Dance Up Close to Beth Gill
"New Work for the Desert " at New York Live Arts
219 West 19th Street, Manhattan
March 19 – 22 at 7:30 p.m.
For tickets, visit New York Live Arts
Beth Gill, a native of Westchester, New York, began dancing at early age. Inspired by beloved teachers Rose-Marie Menes and Tami Horowitz, she developed a deep fascination for movement and eventually earned a degree from New York University’s Tisch School of the Arts in Dance in 2003. She acknowledges that she lacked confidence as a performer and felt that choreography was a better fit for her inquisitive personality and long-abiding curiosity about systems.
In 2011, Gill received two Bessie awards for Outstanding Emerging Choreographer and the Juried Award, which is given to choreographers exhibiting innovation and excitement. During that same year, Dance Magazine named her one of the top 25 artists to watch. The work that inspired this laudatory outpouring was Electric Midwife, featuring two trios performing the same sequences as mirror images.
Gill recently decamped to Arizona for a teaching residency at Arizona State University. In the great tradition of artists leaving the bustling industry of the northeastern cities for the big-sky expansiveness of the southwest, she found inspiration in the desert’s seemingly limitless canvas. She used her two key choreographic preoccupations — time and space — to intensify her focus, discovering through lines in past works that had continued resonance.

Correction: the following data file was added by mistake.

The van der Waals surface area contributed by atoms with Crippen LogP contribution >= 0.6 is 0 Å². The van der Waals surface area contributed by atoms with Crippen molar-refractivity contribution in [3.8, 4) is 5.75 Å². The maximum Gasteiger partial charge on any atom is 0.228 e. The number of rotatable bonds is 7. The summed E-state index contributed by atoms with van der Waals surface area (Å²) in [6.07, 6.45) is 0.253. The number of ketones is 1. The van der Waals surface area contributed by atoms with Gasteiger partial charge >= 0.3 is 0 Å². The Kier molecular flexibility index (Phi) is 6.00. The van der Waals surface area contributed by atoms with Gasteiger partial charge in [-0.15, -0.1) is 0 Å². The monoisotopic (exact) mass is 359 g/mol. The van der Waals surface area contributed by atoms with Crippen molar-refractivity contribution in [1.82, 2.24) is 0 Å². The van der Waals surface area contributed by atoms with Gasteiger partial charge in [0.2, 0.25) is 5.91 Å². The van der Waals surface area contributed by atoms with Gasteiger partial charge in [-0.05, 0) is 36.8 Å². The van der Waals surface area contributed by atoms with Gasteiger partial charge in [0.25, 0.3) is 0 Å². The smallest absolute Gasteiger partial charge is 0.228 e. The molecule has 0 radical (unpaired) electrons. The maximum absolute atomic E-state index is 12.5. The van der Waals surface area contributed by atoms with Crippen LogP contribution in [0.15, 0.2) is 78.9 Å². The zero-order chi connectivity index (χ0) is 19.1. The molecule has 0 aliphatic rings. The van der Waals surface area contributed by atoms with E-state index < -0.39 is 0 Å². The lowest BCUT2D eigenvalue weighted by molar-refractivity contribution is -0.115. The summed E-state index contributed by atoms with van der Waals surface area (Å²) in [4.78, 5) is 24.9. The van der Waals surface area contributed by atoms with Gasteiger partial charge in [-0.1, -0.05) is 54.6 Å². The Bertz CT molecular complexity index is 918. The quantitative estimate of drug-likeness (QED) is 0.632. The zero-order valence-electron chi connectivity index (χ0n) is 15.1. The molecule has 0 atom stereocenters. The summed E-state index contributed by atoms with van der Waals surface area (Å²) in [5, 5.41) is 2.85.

Beth Gill on the Southwest
In her latest piece, New Work from the Desert, which will premiere at New York Live Arts, Gill capitalized on this change in scenery to craft a work that exists in the traditional cube of performance space, yet challenges its structure with an awareness of the offstage. Composer Jon Moniaci contributes a live score, and lighting designer Thomas Dunn creates a white box that segues through a scheme of hues, evoking the spare majesty of the desert.
Gill admits that making work in New York has become exceedingly difficult as funds dry up and resources evaporate. She opines that sometimes it’s hard to envision keeping on as she has, but allows that she can’t imagine stopping. However, even with all the limitations, Gill states, “it’s really important to think of all the things you want to do without thinking too much about the impact of logistics of how to make that happen.”
Beth Gill on the Challenges of Making Work in New York City